The morning began with a full faculty meeting. Instead of the usual paper agenda, Marc shared all documents through several resources: email, google docs, QR codes and the Smartboard projection to meet every individual at their own level of comfort with technology. Instead of powerpoint slides or rereading of our code of conduct, Marc set up quiz questions in Kahoot.it, a gaming assessment website. Each table of teachers joined a team, agreed upon a nickname projected on the leaderboard and began racing to earn the accolades for understanding the code of conduct for digital citizenship faster than others. The laughter and race aspect of assessment was fun. It set the stage for possibility. For the rest of the day the faculty broke into sessions. There was no sign up or mandated session. Teachers were encouraged to choose where they hoped to begin and then come and go from each session at their leisure. Voice announcements helped us set a pace but we were free to meet at designated sites or move to convenient locations. A sample of the range of sessions:
- Twitter and the power of 140 characters,
- compare/ contrast flash card apps,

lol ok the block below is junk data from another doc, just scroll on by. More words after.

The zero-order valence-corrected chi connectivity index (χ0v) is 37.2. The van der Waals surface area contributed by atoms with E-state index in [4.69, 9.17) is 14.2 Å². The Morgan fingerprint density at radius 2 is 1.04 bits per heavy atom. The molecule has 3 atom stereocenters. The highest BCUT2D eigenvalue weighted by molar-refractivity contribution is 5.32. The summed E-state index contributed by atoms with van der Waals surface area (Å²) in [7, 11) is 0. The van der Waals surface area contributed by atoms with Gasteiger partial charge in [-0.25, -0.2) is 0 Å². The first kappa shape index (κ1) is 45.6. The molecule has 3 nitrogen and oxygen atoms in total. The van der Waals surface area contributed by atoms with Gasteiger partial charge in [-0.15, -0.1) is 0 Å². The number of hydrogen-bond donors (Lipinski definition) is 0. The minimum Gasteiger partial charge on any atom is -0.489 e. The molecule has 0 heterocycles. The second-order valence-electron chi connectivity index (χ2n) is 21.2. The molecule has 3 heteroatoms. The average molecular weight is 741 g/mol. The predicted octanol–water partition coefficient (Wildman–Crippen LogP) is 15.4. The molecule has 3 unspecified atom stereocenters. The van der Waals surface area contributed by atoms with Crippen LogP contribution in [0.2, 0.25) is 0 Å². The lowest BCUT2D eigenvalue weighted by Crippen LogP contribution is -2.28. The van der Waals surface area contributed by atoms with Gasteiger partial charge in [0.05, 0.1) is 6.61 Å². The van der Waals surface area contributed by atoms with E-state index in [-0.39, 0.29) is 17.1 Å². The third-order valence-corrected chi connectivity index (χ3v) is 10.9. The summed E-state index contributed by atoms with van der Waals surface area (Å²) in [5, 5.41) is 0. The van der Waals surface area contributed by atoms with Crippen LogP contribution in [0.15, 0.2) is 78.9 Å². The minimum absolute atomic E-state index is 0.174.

- round table discussion concerning the paperless classroom,
- updates and operating systems,
- tips for classroom management and iPad gestures (5 finger swipe, etc.)
- A year of using google docs (led by the principal)
Admittedly, I attended only two sessions. During the other sessions, I sat with colleagues and helped them individually. The nurse had never seen a need or use for iPads but was frustrated with the overwhelming health paperwork. She needed someone to help her map out how to design and manage a paperless system. Another educator tended the session I co-taught on Twitter. She had never added apps to her own iPad. We set up an account and then I offered her a private Twitter tutorial. We practiced hashtags and followed trends and retweets.
In both private sessions I came to the realization that each educator had the same issue. They were afraid to play. They were afraid to swipe or tap an icon. Unlike children they had no instinctive curiosity to engage with the iPad. Teachers want text instruction not icons. The common complaint is "just tell me how this works" and we don't want to try something a second time. We are a generation concerned with breaking devices instead of experimenting because we are unaccustomed to making time for play.
So, most of Edcamp was, admittedly, devoted to play. We drew smiley faces on cat photos. We made meaningless videos. We brainstormed new apps. I taught the Twitter session but learned more myself because of the questions posed by peers. Educators spend a great deal of their time learning to directly improve the classroom and there tends to be heavy responsibility for failure to meet expectations. Simply having fun, drove that expectation of failure away. The peripatetic nature of Edcamp gives me hope that learning, sharing and design without an agenda will be a model our school uses more often. #TIL (Today I learned) that we can do this, yes we can.